Will Liberals Keep Promises Made to Older Voters?

One of the keys to the Liberal majority victory last night was the party’s ability to devise a platform that appealed to older voters. Although demographic breakdowns aren’t yet available, the strategy seems to have paid off – a late CARP poll showed as many as 45 per cent of members had decided to support the Liberals, a huge swing from past two elections when older voters stood solidly behind the Conservatives.

As soon as he assumed leadership of the Liberal Party, Justin Trudeau identified the strategic role older voters would play in deciding the outcome of the election. And so he set about to curry this prized demographic, visiting the CARP Annual General Meeting in 2014 and making a well-publicized campaign stop in September 2015, using that visit as the backdrop for a last-minute television ad.

That seniors strategy seems to have paid off, says Susan Eng, executive vice-president of CARP.

“Trudeau committed to CARP members in person, not once but twice, that he would increase the CPP and return the OAS age to 65 among numerous promises all of which would improve the lives of all Canadians as we age.”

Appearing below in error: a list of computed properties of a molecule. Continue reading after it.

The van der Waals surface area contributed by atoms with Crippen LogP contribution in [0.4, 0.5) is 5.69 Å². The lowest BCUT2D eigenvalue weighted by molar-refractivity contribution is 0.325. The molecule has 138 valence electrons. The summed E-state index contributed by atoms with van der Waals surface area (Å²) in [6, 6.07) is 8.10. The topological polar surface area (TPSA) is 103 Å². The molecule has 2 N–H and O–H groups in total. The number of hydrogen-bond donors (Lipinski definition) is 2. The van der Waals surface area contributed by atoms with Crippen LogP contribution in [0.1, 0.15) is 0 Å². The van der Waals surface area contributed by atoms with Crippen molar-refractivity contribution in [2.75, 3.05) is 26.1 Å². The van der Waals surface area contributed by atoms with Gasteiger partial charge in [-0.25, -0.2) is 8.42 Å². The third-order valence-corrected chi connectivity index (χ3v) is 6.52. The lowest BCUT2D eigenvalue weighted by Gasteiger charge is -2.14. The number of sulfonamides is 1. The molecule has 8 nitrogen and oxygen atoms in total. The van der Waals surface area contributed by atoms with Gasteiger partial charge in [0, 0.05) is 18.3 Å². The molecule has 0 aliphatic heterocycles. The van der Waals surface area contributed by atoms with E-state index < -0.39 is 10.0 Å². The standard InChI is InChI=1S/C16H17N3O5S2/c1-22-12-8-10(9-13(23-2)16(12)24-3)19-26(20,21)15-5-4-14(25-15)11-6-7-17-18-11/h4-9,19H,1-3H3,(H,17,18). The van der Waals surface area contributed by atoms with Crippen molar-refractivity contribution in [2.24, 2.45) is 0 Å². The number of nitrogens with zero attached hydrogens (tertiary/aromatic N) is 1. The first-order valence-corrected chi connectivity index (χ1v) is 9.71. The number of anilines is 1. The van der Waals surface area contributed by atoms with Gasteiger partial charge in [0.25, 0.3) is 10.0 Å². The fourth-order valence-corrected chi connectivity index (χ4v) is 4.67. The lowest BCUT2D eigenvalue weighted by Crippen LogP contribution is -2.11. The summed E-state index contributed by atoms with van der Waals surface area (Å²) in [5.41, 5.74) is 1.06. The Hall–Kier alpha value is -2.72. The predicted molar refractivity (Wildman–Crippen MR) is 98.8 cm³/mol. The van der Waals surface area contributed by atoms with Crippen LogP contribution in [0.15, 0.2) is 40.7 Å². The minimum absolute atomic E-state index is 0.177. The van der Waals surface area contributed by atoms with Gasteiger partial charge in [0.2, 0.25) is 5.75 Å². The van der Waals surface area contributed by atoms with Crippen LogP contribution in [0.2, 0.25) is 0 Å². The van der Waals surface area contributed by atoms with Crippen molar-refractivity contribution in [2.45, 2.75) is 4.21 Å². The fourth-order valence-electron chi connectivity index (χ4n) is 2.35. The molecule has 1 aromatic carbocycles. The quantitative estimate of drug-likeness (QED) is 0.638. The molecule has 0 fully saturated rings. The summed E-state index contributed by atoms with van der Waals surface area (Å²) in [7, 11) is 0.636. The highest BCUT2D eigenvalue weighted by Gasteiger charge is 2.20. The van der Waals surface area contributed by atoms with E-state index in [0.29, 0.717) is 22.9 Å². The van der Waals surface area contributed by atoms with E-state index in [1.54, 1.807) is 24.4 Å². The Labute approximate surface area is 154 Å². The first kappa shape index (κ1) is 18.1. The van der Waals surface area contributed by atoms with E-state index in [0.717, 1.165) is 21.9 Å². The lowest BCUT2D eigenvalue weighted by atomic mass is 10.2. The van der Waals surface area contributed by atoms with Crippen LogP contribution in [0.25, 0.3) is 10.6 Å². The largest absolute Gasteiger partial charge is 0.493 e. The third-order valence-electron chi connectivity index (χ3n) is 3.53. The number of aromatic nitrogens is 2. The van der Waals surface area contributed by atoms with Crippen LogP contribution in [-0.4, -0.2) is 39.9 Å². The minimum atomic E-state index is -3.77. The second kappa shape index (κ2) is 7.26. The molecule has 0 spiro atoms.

Here is a list of promises Trudeau made to older Canadians in his election campaign.

  • Enhancing the Canada Pension Plan
  • Rolling TFSA contribution limits back from $10,000 to $5,000 (annually)
  • Increasing the Guaranteed Income Supplement
  • Restoring the Old Age Security age of eligibility back to 65 from 67
  • Extending compassionate leave for those providing caregiving for loved ones
  • Investing in new, affordable seniors’ residences